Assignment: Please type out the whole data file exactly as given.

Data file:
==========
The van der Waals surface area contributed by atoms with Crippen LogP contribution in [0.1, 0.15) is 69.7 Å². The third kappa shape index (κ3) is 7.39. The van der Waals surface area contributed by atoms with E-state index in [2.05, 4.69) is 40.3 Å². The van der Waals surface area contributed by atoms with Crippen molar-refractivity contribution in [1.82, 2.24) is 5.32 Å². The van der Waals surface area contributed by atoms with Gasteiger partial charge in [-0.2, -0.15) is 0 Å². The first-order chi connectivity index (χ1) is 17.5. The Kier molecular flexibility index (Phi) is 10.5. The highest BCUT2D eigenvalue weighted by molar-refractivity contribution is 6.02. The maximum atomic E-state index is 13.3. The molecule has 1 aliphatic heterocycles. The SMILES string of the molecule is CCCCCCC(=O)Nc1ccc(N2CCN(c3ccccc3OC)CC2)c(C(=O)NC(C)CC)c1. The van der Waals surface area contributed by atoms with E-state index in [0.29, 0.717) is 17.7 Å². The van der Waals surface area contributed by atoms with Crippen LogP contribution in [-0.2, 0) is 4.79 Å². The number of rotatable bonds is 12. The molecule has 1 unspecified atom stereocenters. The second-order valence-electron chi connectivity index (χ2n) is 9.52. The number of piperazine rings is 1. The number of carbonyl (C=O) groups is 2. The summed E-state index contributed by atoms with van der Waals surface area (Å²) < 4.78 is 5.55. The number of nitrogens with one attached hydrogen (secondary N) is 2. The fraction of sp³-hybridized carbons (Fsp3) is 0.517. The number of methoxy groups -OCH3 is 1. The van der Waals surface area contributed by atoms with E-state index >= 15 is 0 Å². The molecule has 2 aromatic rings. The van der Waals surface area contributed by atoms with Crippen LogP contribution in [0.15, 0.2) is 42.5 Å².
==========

The van der Waals surface area contributed by atoms with Crippen LogP contribution in [0.1, 0.15) is 69.7 Å². The third kappa shape index (κ3) is 7.39. The van der Waals surface area contributed by atoms with E-state index in [2.05, 4.69) is 40.3 Å². The van der Waals surface area contributed by atoms with Crippen molar-refractivity contribution in [1.82, 2.24) is 5.32 Å². The van der Waals surface area contributed by atoms with Gasteiger partial charge in [-0.2, -0.15) is 0 Å². The first-order chi connectivity index (χ1) is 17.5. The Kier molecular flexibility index (Phi) is 10.5. The highest BCUT2D eigenvalue weighted by molar-refractivity contribution is 6.02. The maximum atomic E-state index is 13.3. The molecule has 1 aliphatic heterocycles. The SMILES string of the molecule is CCCCCCC(=O)Nc1ccc(N2CCN(c3ccccc3OC)CC2)c(C(=O)NC(C)CC)c1. The van der Waals surface area contributed by atoms with E-state index in [0.29, 0.717) is 17.7 Å². The van der Waals surface area contributed by atoms with Crippen LogP contribution in [-0.2, 0) is 4.79 Å². The number of rotatable bonds is 12. The molecule has 1 unspecified atom stereocenters. The second-order valence-electron chi connectivity index (χ2n) is 9.52. The number of piperazine rings is 1. The number of carbonyl (C=O) groups is 2. The summed E-state index contributed by atoms with van der Waals surface area (Å²) < 4.78 is 5.55. The number of nitrogens with one attached hydrogen (secondary N) is 2. The fraction of sp³-hybridized carbons (Fsp3) is 0.517. The number of methoxy groups -OCH3 is 1. The van der Waals surface area contributed by atoms with E-state index >= 15 is 0 Å². The molecule has 2 aromatic rings. The van der Waals surface area contributed by atoms with Crippen LogP contribution in [0.15, 0.2) is 42.5 Å².